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Gambling bill to be considered in House today

SB319 is a constitutional amendment so passage requires a three-fifths vote of the House.


On Thursday, the Alabama House of Representatives is expected to consider a constitutional amendment to dramatically advance gambling in the state of Alabama. The amendment and its accompanying enabling legislation would create an Alabama Gaming Commission that would be authorized to license approximately nine casinos in the state of Alabama and create a state lottery. The controversial legislation would also legalize sports wagering.

The nine casinos would be at the four existing dog tracks, the three existing Indian casinos, the former Country Crossings facility outside of Dothan, and a new casino site near Chattanooga in either Jackson or Dekalb County. Whitehall in Lowndes County and the bingo halls in Greene County other than Greenetrack would not be licensed to operate under the current version of this proposal.

Gambling opponents argue that the bill would be a tax on those Alabamians who can least afford it. Gambling, they argue, sells a fantasy of instant riches to people unhappy with their current lives. Gamblers, rather than investing their money in their retirements or in improving their own daily lives, give their money to the wealthy casino operators who give a small percentage of it back in prizes. A tiny percentage of players see real winning, but the majority of players end up poorer; while wealthy casino owners get wealthier. The state will get a percentage of the profits for allowing this to go on.

The Alabama Citizens Action Program opposes the legislation.

“The House is positioning itself to vote on a comprehensive gambling bill (SB319) on Thursday of this week (May 5, 2021) — a bill that, if passed by the people as a constitutional amendment in November 2022 because they will mistakenly believe it is ‘just a simple lottery,’ will dramatically transform our state for generations to come,” said ALCAP Executive Director Joe Godfrey. “The result will be multiple, full-fledged casinos up and down the state, online sports betting and all of the evil that will accompany such activity (such as increased crime rates, prostitution and human trafficking).”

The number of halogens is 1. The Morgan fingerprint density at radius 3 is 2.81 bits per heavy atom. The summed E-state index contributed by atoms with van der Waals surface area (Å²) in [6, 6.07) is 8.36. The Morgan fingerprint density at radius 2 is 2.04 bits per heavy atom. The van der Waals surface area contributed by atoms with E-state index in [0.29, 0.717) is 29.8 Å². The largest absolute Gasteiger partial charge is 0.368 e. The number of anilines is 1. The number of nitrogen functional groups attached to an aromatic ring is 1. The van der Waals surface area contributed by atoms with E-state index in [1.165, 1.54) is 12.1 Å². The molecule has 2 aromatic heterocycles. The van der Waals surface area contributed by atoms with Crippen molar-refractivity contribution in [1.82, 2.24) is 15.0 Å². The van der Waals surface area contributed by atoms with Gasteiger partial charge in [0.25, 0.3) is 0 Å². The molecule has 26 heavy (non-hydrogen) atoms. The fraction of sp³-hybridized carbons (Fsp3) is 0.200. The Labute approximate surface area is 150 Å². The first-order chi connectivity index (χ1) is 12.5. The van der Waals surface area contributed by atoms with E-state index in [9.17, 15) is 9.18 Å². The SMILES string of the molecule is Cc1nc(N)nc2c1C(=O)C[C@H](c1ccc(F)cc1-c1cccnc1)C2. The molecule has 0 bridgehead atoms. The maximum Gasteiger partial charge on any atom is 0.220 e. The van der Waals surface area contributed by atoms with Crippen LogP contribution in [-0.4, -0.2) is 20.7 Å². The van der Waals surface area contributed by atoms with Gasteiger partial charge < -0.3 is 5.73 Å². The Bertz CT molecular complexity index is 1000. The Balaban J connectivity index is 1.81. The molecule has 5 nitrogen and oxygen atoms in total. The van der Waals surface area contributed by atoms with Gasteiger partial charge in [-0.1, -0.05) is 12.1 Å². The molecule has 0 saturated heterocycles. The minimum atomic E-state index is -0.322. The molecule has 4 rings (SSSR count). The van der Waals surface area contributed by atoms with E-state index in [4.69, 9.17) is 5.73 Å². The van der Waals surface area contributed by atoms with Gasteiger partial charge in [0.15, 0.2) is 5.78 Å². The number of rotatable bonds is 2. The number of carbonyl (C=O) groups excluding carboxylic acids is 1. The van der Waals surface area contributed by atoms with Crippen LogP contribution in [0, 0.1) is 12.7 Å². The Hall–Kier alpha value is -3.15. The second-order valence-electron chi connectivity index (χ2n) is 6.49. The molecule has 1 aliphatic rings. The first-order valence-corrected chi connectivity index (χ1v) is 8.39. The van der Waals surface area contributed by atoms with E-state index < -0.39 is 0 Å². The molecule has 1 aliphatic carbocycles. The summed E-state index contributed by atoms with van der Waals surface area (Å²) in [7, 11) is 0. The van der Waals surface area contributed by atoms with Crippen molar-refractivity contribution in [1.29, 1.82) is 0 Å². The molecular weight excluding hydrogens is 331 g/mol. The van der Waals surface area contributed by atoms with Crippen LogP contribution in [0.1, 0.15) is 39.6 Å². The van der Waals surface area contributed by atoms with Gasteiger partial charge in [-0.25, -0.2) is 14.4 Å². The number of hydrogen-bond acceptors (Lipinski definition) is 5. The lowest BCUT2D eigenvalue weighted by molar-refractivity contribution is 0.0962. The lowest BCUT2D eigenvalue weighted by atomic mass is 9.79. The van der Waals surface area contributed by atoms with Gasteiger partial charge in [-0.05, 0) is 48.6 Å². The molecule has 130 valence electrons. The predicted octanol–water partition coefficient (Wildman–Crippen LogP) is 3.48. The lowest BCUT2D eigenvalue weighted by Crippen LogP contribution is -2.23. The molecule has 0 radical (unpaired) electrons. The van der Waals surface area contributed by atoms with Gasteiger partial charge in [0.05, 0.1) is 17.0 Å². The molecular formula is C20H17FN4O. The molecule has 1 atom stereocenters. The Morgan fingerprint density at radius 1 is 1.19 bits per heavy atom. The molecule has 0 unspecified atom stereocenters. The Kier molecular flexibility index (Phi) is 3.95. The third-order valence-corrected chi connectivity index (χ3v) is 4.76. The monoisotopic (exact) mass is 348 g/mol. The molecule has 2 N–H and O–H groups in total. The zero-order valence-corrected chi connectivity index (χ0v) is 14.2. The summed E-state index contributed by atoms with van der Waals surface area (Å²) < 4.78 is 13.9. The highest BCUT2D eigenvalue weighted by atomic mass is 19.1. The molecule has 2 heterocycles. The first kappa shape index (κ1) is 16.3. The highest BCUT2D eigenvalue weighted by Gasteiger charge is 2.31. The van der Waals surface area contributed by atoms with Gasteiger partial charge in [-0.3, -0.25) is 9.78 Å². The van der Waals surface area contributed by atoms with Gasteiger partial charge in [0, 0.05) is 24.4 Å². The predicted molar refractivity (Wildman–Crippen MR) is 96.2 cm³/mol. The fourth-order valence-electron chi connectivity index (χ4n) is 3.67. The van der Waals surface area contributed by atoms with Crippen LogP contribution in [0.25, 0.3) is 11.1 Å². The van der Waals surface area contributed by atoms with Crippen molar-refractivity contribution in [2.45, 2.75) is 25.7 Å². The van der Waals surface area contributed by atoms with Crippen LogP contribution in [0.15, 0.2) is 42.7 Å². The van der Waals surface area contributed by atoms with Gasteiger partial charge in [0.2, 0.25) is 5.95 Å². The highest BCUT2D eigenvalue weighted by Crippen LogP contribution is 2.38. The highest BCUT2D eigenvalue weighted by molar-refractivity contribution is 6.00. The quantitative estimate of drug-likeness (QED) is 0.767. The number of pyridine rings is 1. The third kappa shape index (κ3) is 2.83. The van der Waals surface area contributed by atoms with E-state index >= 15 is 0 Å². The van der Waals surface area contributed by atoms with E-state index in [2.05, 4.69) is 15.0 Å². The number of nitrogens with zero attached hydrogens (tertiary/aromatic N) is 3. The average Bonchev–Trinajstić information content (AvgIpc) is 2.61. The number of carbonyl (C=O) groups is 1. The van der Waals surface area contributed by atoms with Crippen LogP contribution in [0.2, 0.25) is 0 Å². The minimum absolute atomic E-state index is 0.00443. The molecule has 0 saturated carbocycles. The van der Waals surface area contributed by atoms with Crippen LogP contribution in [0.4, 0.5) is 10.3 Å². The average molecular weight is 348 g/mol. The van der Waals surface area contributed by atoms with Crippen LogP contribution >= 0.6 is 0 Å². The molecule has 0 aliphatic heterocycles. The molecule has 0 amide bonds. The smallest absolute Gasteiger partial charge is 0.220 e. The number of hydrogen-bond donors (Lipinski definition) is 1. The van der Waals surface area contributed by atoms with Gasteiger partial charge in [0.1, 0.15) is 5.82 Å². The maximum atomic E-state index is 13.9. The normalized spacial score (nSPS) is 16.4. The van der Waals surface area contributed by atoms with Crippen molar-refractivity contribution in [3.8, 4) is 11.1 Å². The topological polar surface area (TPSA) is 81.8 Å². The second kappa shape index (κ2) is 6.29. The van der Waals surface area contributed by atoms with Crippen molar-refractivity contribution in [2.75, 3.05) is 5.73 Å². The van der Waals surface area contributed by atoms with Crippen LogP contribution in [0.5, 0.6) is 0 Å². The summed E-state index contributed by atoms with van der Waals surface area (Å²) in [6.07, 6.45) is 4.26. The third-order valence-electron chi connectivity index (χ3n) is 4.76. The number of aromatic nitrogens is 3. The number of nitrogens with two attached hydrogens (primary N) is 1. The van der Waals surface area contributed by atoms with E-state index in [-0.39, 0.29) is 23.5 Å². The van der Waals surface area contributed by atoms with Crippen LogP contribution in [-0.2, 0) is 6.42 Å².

The legislation is sponsored by state Sen. Del Marsh, R-Anniston, and is being carried in the House by state Rep. Chris Blackshear, R-Phenix City.

The bill would urge the governor to negotiate a compact with the Poarch Band of Creek Indians, who already operate three electronic bingo establishments in the state of Alabama. PCI has spent a great deal of effort and money lobbying the Legislature to get support for this legislation.

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Supporters point to the findings of the Governor’s Study Group on Gaming that found that passage of these proposals could bring in as much as $500 to $800 million a year in additional revenues — revenues that could be spent on rural healthcare, mental health, improving the state’s prisons and expanding broadband.

Many gambling proponents argue that the bill does not require the Alabama Gaming Commission to award the limited number of casino licenses to the highest bidder, limits the venues to the sites owned by existing gambling establishments, and rewards current gambling venue operators for their experience operating in the state.

Opponents argue that there are companies outside of Alabama who have plenty of experience operating casinos and that the state could get a better deal in a true competitive bids situation.

President Donald Trump, who has a long history in the gambling business, said Wednesday that Senate Bill 319 is a bad bill and urged the Legislature to oppose it because it does not allow for competition. If the bill passes, it would still have to go back to the Alabama Senate because of House changes made to the bill.

Conservatives are vowing to filibuster the legislation.

SB319 is a constitutional amendment so passage requires a three-fifths vote of the House and would still have to be ratified by Alabama voters in the 2022 election.

Brandon Moseley is a former reporter at the Alabama Political Reporter.

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